MY GRANNY’S ALBUM: 1

My maternal grandmother, Edith Claire Myrtle Donald (née King), was fourteen years old when her older brother, Frank, gave her an album for her birthday on 8th May 1903. Most of the entries are dated between 1903 and 1905, although there is at least one dated 1919 and the most recent was one my mother added in 1934, when she was fifteen.

It is akin to some of the ‘autograph books’ that were popular during the 1950s and 1960s, in which people wrote verses or drew pictures. What is striking about this collection is the trouble my Granny’s friends and family went to when making their contributions. I will be sharing some of these from time to time as a reminder of the times of yore, when the pace may have been a little less frenetic.

Look at the intricate details of the cats, birds, dog, rabbit and spider on this page of ‘autographs’. Many are undated, while some are dated between 1906 and 1910.

The violets painted at the corners of this verse quoted from Keats are as fresh today as they were over a hundred years ago.

The ink has faded on this page, although the sentiments expressed have not. My Granny had a ‘contented mind’ and enjoyed a variety of friends who loved her dearly. Those ones still alive did ‘cleave to thee / whatever may betide’. As young children, we were in awe of the way the (to us) old people visiting my Granny and Grandpa at their retirement home in Southbroom on the south coast of what is now KwaZulu-Natal seemed to care for each other’s welfare.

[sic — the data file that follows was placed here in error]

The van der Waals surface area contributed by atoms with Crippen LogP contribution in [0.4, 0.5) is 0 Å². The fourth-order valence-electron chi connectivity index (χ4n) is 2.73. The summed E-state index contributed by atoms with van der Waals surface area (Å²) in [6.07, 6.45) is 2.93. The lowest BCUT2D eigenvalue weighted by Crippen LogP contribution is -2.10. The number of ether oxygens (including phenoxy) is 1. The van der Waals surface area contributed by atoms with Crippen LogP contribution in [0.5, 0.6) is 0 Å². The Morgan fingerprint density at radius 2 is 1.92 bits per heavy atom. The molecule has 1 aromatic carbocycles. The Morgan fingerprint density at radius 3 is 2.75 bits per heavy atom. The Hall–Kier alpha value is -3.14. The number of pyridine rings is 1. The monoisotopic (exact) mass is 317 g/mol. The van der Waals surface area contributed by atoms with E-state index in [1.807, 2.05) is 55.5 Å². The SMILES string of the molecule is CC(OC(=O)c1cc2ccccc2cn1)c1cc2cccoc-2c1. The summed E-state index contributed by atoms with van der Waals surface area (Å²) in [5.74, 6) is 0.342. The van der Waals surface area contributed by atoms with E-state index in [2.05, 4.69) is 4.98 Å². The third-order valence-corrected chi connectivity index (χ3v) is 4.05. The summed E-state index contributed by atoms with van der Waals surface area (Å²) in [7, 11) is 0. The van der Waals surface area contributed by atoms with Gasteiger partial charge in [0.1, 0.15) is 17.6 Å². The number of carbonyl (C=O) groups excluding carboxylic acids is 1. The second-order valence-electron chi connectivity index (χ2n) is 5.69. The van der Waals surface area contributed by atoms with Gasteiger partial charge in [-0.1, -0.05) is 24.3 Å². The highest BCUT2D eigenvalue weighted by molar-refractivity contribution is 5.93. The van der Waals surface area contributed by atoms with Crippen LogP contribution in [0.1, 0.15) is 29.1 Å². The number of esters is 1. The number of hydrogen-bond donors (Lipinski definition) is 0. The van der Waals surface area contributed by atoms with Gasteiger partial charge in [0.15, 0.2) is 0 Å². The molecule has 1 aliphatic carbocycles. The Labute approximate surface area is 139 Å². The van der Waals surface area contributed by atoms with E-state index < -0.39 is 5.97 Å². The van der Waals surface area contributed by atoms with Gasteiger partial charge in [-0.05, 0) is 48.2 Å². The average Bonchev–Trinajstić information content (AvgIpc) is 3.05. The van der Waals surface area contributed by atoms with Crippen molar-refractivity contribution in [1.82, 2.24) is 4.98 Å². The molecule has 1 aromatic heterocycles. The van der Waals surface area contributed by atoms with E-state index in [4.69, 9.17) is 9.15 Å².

I will leave you this time with a lovely painting of Coleskop – near Colesberg – along with a description of “The Myrtle”

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4 thoughts on “MY GRANNY’S ALBUM: 1

  1. They look to be ‘calling cards’ from her artistic bookish friends. I like Ruthven’s: One may smile and smile and be a villain. From Hamlet. Reminds me of some people I know! Yes. It does remind me too of Isak Dinesen’s Out of Africa and reading being a form of sustenance in those wide open spaces and scarcity of people, and the storytelling as entertainment. Lovely post.

    • I think the “scarcity of people” as you put it and the lack of other forms of ‘home entertainment’ that we can enjoy today probably meant more time was devoted to reading – a lot of the contributers quote poetry – and to nurturing one’s relationships with family and friends.

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